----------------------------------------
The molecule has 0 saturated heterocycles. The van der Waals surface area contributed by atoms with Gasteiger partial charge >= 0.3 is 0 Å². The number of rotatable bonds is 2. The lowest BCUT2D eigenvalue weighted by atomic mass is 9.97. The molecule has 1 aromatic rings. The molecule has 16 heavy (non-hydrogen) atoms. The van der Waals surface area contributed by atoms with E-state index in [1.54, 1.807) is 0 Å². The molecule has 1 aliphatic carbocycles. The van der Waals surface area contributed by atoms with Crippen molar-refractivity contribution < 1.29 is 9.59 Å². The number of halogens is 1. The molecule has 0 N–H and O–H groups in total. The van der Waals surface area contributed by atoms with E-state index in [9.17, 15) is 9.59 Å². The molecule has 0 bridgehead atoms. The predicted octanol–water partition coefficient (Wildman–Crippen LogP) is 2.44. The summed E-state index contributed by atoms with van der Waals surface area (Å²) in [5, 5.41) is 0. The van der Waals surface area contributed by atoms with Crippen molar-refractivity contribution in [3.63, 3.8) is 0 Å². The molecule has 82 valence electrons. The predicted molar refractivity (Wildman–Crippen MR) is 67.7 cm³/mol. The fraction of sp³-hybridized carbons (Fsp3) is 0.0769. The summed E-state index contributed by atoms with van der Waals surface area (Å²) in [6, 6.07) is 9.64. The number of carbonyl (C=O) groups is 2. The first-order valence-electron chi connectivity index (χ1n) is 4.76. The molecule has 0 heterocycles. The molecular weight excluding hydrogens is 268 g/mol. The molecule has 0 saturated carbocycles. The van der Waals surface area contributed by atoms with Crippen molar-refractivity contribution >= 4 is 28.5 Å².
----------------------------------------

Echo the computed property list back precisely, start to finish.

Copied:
The molecule has 0 saturated heterocycles. The van der Waals surface area contributed by atoms with Gasteiger partial charge >= 0.3 is 0 Å². The number of rotatable bonds is 2. The lowest BCUT2D eigenvalue weighted by atomic mass is 9.97. The molecule has 1 aromatic rings. The molecule has 16 heavy (non-hydrogen) atoms. The van der Waals surface area contributed by atoms with E-state index in [1.54, 1.807) is 0 Å². The molecule has 1 aliphatic carbocycles. The van der Waals surface area contributed by atoms with Crippen molar-refractivity contribution < 1.29 is 9.59 Å². The number of halogens is 1. The molecule has 0 N–H and O–H groups in total. The van der Waals surface area contributed by atoms with E-state index in [9.17, 15) is 9.59 Å². The molecule has 0 bridgehead atoms. The predicted octanol–water partition coefficient (Wildman–Crippen LogP) is 2.44. The summed E-state index contributed by atoms with van der Waals surface area (Å²) in [5, 5.41) is 0. The van der Waals surface area contributed by atoms with Crippen molar-refractivity contribution in [3.63, 3.8) is 0 Å². The molecule has 82 valence electrons. The predicted molar refractivity (Wildman–Crippen MR) is 67.7 cm³/mol. The fraction of sp³-hybridized carbons (Fsp3) is 0.0769. The summed E-state index contributed by atoms with van der Waals surface area (Å²) in [6, 6.07) is 9.64. The number of carbonyl (C=O) groups is 2. The first-order valence-electron chi connectivity index (χ1n) is 4.76. The molecule has 0 heterocycles. The molecular weight excluding hydrogens is 268 g/mol. The molecule has 0 saturated carbocycles. The van der Waals surface area contributed by atoms with Crippen molar-refractivity contribution >= 4 is 28.5 Å².